Analysis: Fowle Was North Korea's Easiest US Case

The Gazette (Colorado Springs, CO), October 22, 2014 | Go to article overview

Analysis: Fowle Was North Korea's Easiest US Case


PYONGYANG, North Korea (AP) -- Why did North Korea free Jeffrey Fowle, and only him, when two other Americans remain in prison there? Probably because Pyongyang considered him the most minor of the three offenders, and may believe that releasing him could improve abysmal U.S. relations and even temper growing international criticism of its human-rights record.

Fowle was not accused of espionage or "hostile acts," as the other Americans were. The 56-year-old was detained for six months for leaving a Bible in a nightclub in the city of Chongjin, where he was visiting with a foreign tour group.

He was flown out of North Korea on Tuesday, on a U.S. military jet that two Associated Press journalists spotted at Pyongyang's international airport. He was whisked to the U.S. territory of Guam before reuniting with his family early Wednesday at an Air Force base in Ohio.

His release follows a number of appeals recently from the North Korean government for Washington to take steps to resolve the matter. As part of its campaign to keep the issue on Washington's radar, Pyongyang allowed Fowle and the other two detainees to meet with the AP and other media several times to discuss their predicament and plea for help from their government.

Fowle, whose case never went to trial, said he left the Bible at the nightclub on an impulse, and later regretted it. Christian evangelism can lead to harsh punishment and even prison time in North Korea, but Fowle was not seen as having planned out any larger, systematic attempt to violate North Korean laws.

That is not the case with Matthew Miller and Kenneth Bae, who are serving lengthy sentences.

U.S. officials had no immediate comment on whether any progress toward releasing Miller or Bae has been made.

The North's official Korean Central News Agency said Fowle's release was a "special measure" by leader Kim Jong Un, "taking into consideration the repeated requests" of President Barack Obama. The KCNA report provided no updates on the other two men.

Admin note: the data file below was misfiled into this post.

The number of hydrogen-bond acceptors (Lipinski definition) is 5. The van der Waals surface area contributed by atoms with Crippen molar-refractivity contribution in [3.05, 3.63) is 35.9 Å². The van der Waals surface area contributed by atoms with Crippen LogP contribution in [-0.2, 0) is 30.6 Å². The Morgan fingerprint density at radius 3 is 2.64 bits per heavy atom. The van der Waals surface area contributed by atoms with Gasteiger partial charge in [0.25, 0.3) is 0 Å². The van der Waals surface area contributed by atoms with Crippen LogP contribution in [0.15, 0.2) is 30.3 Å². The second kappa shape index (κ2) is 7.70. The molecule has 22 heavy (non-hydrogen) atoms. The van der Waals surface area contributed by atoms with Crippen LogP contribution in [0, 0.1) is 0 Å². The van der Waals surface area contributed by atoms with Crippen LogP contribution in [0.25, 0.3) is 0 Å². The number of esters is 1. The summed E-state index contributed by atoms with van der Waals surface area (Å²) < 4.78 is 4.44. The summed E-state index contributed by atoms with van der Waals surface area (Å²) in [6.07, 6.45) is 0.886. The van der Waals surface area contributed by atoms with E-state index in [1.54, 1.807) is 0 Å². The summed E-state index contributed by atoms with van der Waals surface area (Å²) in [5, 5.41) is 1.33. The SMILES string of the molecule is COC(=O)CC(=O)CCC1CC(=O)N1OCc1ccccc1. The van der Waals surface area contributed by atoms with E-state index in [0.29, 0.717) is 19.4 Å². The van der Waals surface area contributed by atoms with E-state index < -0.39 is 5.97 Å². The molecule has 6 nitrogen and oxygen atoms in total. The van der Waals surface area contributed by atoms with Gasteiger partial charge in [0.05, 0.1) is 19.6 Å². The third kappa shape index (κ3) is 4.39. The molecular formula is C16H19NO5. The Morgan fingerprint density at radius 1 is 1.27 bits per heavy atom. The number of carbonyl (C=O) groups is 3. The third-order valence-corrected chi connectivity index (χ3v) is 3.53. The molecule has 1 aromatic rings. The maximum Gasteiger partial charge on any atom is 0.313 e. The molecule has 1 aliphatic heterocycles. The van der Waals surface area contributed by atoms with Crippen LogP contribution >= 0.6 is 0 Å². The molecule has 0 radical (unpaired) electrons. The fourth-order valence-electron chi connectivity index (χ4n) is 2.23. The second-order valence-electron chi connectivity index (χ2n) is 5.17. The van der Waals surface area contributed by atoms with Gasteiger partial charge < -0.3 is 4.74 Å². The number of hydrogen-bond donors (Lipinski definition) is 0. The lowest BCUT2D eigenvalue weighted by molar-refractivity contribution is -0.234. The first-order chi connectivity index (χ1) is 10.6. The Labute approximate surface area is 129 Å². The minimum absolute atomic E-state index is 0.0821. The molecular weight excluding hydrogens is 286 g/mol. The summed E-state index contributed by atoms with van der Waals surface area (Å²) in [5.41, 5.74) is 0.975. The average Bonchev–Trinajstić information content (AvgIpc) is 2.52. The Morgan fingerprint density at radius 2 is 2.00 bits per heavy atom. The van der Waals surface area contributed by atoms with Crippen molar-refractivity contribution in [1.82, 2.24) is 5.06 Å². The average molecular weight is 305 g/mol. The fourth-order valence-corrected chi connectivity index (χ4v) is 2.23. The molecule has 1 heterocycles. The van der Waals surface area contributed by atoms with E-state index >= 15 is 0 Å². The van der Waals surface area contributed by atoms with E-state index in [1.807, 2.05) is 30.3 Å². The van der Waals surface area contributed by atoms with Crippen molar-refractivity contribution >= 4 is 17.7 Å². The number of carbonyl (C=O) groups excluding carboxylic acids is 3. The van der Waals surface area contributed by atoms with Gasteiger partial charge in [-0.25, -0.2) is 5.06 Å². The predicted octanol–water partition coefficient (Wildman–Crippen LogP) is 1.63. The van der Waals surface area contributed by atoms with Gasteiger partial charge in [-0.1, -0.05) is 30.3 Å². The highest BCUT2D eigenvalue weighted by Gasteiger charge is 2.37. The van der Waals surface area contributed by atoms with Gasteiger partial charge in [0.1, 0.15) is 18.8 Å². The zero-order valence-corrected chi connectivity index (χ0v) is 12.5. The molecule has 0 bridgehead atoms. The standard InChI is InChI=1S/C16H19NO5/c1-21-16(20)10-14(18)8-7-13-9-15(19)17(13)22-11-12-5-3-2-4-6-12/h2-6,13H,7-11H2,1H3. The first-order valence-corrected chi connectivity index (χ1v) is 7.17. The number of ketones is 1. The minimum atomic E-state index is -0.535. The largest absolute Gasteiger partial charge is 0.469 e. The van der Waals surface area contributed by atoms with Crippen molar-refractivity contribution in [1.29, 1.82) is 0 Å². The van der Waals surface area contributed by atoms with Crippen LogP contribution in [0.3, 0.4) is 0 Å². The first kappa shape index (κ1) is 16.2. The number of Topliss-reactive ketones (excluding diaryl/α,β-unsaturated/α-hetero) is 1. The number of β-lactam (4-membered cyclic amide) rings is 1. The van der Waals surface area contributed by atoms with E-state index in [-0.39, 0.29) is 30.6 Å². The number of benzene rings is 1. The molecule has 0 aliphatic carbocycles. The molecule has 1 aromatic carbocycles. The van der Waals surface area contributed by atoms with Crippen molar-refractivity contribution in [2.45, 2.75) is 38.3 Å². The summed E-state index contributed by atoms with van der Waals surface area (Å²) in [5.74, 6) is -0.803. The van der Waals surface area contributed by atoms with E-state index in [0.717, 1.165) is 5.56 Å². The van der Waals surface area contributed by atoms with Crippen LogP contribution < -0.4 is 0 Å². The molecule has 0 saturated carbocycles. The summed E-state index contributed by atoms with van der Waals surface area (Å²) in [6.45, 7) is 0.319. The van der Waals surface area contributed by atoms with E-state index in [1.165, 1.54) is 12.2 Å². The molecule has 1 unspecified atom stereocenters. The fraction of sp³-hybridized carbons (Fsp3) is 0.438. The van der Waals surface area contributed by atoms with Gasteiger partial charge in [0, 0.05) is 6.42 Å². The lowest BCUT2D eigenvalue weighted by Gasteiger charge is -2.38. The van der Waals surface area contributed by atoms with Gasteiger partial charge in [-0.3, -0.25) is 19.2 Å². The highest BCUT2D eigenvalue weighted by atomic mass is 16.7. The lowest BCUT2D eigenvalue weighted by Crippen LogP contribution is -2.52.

Miller, who like Fowle entered the country on a tourist visa, ripped up the document at Pyongyang's airport on April 10 and demanded asylum. But North Korean authorities claim he intended to conduct espionage. He was convicted and sentenced to six years in prison. During his brief trial six weeks ago, North Korean prosecutors said he admitted to the "wild ambition" of experiencing prison life so that he could secretly investigate North Korea's human rights situation.

Late last month, he told the AP he was digging in fields eight hours a day and being kept in isolation.

Bae, 46, has been held since November 2012, when he was detained while leading a tour group in a special North Korean economic zone. He was sentenced to 15 years in prison for "hostile acts" after being accused of smuggling in inflammatory literature and trying to establish a base for anti-government activities at a border city hotel. Bae is a Korean-American missionary, and his family believes he was detained because of his Christian faith.

Bae is suffering from chronic health issues, including back pain, diabetes, an enlarged heart and liver problems. …

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